Strasbourg Christmas Market Shooting: Gunman Remains at Large as France Raises Threat Level

The suspect behind a mass shooting in Strasbourg, France, remained at large as the government upped its security risk to the highest level possible and warned of the threat of further violence.

At least two people were killed and 14 wounded when the 29-year-old gunman opened fire on crowds near Strasbourg's Christmas market Tuesday. Authorities initially said the gunman killed three people but later specified that two had died and the third was brain dead. The gunman was wounded in an exchange of fire with a passing army patrol and was believed to have fled in a taxi, ordering the driver to take him out of the city.

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The Strasbourg-born suspect—named by Reuters as Cherif Chekatt—was already known to the country's security services, and just hours before the attack, his home was raided in connection with an armed robbery and attempted murder, The Guardian reported. Explosives were found on the property.

When the gunman opened fire at around 8 p.m., authorities quickly realized it was the same man. Laurent Nuñez, secretary of state for the interior ministry, said it was too early to suggest a motive but said a terrorism investigation had been opened.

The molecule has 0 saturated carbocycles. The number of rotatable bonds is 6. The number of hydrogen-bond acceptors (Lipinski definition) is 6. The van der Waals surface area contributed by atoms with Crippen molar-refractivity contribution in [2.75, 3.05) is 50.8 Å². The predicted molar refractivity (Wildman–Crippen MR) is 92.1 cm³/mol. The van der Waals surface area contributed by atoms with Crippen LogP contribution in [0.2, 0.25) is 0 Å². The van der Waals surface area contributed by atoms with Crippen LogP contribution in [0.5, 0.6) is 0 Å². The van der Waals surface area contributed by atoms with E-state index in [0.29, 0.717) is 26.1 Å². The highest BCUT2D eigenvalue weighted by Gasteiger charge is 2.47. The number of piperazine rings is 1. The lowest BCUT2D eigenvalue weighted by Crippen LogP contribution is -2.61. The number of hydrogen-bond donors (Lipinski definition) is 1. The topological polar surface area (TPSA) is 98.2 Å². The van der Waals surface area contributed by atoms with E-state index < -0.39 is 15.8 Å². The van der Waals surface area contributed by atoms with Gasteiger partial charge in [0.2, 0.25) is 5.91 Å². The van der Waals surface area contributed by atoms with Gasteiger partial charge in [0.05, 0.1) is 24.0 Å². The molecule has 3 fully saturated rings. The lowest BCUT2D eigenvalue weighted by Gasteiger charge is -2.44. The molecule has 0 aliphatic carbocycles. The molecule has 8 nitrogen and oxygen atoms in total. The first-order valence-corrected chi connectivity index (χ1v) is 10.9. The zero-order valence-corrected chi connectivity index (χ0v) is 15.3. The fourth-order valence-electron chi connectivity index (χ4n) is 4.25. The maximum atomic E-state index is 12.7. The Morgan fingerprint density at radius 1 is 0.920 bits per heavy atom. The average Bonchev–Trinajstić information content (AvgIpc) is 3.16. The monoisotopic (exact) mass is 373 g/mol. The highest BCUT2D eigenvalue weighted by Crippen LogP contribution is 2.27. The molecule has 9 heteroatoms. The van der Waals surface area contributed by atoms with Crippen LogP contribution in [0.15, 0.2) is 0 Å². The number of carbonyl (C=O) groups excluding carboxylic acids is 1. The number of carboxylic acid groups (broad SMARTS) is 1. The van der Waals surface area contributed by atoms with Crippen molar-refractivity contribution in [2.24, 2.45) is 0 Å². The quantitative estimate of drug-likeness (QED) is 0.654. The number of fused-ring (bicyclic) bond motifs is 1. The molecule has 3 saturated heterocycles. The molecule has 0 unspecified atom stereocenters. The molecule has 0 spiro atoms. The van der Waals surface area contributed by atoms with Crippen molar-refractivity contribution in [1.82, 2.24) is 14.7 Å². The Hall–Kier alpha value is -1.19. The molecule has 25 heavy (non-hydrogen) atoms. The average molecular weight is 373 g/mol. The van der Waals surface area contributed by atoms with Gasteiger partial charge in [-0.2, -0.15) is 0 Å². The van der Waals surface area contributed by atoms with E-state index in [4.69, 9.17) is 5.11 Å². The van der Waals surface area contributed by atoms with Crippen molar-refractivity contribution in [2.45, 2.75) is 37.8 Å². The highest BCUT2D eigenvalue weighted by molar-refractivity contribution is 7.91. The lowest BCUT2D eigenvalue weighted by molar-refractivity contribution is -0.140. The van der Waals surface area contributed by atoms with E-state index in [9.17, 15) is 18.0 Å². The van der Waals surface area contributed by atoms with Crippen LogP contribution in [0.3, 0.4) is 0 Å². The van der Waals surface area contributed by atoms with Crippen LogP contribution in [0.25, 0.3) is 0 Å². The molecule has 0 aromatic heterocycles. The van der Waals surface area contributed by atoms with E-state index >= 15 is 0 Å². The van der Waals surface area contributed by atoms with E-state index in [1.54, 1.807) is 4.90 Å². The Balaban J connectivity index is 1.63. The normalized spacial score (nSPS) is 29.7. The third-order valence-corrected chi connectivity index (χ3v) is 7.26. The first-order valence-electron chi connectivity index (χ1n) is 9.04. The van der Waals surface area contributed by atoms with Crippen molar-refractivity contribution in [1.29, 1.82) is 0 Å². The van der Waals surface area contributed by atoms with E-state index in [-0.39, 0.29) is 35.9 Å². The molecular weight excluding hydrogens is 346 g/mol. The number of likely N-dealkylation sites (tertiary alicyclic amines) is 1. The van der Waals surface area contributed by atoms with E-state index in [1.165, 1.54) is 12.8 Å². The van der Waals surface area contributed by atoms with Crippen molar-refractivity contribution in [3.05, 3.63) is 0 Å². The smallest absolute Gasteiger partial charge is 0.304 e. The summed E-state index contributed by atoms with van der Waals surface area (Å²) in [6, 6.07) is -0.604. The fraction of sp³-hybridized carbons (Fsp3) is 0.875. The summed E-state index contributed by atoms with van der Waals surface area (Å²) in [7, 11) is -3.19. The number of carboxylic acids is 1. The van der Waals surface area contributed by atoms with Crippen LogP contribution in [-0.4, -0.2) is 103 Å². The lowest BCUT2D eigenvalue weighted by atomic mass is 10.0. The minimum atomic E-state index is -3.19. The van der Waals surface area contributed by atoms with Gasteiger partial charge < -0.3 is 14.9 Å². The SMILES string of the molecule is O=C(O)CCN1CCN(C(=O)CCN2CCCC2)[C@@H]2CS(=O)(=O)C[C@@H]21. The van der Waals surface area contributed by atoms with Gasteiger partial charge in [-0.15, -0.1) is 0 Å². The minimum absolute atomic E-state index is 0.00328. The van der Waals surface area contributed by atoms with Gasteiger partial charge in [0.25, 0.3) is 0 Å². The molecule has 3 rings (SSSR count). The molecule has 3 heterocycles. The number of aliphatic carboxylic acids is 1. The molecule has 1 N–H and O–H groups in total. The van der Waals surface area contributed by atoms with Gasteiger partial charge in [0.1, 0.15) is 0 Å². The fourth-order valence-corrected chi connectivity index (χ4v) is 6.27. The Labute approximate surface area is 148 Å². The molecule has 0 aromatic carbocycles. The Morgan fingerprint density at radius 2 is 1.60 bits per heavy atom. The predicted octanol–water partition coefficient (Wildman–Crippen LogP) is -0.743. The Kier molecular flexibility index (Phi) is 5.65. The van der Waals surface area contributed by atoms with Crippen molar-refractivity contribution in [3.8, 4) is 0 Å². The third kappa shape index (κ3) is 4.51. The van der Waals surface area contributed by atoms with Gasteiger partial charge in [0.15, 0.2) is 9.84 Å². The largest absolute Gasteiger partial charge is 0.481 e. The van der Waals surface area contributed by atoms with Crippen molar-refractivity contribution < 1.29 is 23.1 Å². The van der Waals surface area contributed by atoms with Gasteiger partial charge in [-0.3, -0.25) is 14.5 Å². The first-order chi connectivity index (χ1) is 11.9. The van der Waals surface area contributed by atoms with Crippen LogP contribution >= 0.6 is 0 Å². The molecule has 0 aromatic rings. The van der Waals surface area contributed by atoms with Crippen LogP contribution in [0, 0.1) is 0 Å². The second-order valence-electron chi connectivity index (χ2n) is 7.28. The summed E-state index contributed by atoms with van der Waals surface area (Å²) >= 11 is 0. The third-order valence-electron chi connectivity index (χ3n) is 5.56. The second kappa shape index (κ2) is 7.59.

Chekatt fired at least three volleys at the market crowds, then engaged in at least two seperate exchanges of fire with patrolling soldiers—put onto the streets as part of a nationwide security operation introduced after a series of terrorist attacks in Paris in 2015.

Nuñez noted the failed arrest may have been one reason for the attack, and noted the attacker had spent time in prison in Germany and France, and was believed to have been religiously radicalized during his time behind bars.

According to The Associated Press, a spokeswoman for Germany's interior ministry, Eleonore Petermann, said Chekatt had been deported to France in 2017, and his freedom of movement in the European Union had been curtailed.

Chekatt was on the national "Fiche S" register, a list of people considered a potential risk to national security, The Guardian reported. Such threats include suspected Islamist extremists, major criminals and political militants.

Interior Minister Christophe Castaner said the suspected attacker was "notorious" and has an extensive criminal record. "Right now, the terrorist motive for this attack has not been established, and I would advise extreme caution over this," the minister explained. "The hunt is taking place and the priority is to find this attacker."

Early Wednesday morning, Castaner announced the government had raised its security level to the highest possible, imposing border controls with neighboring Germany. Officials admitted that Chekatt might already have escaped across the border, the BBC added.

Roughly 350 officers are involved in the search for the gunman. Five people have already been arrested in overnight raids linked to the attacker. Police cut off major roads in and out of Strasbourg overnight in an effort to trap the gunman, who seems to have slipped through.

This article has been updated with revised information from the authorities about the death toll.